In fact, Epson introduced several impressive models including their first 720p MovieTime projector (with an integrated DVD player) on a swivel base, and their impressive Ensemble HD HomeCinema System, which is a joint venture with Atlantic Technology for a complete home theater audio/video system and experience that includes all wiring and molding besides the projector andintegrated 5.1 speakers. The Epson Ensemble HD Home Cinema System features an attractive contemporary design and comes with virtually everything necessary for proper installation and maximumperformance – in other words, truly an “instant home theater system.”
The Ensemble HD Home Cinema System includes a choice of Epson PowerLite 3LCD (three-chip) high-definition multimedia projector with either true 1080p native resolution (1920 x 1080 pixels) at $6,999 or a more affordably-priced 720p option at $4,999; a unique 100-inch motorized screen that quietly lowers and retracts within the unique top-mounted front-channel (Left, Center, Right) ceiling-mounted speaker system; an audio/video controller with an integrated upconverting DVD player; the aforementioned newly engineered Atlantic Technology speaker system; and a proprietary 150-watt subwoofer containing all 5.1 channels of amplification. It also includes a universal remote that controls the entire system including the motorized screen; all necessary mounting brackets; all audio, video and power cables that are needed to complete the installation while maximizing performance (including HDMI); and a unique wire management track system that hides all of the included cables from users’ sight.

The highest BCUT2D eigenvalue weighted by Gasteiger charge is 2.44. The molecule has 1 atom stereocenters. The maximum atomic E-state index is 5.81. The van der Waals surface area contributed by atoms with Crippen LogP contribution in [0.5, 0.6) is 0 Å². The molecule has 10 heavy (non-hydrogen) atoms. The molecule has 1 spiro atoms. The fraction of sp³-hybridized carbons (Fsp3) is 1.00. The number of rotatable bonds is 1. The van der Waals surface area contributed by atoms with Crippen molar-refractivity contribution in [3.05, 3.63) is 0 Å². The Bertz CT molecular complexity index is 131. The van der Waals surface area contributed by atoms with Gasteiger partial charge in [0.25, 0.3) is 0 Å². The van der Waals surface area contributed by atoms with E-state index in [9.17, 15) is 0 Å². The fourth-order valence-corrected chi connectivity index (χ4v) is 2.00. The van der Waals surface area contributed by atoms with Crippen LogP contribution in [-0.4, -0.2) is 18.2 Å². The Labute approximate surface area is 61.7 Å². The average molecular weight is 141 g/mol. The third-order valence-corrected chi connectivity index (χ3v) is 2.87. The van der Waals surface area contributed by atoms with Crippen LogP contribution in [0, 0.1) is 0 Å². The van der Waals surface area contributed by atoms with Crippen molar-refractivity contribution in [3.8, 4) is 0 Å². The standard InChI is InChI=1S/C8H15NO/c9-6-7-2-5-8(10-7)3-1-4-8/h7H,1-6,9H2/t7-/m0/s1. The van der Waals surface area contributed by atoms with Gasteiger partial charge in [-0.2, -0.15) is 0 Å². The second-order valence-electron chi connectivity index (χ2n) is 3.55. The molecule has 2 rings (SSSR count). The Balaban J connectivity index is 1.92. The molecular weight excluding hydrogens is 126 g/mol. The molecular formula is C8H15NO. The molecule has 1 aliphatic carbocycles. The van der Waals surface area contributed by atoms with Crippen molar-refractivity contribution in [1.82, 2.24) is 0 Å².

Pioneer showed off their new SC-09TX A/V Receiver, which is expected to be released in early 2008 at around $7,500. Suffice it to say theunit’s a real live wire, offering more than 1400-watts of power! It includes a new ICEpower Class D amplifier, and features a myriad of selling points including: Dolby TrueHD, DTS-HD MasterAudio, xvYCC, DeepColor, HDMI 1.3a, Home Media Gallery and a 1.5-inch LCD screen.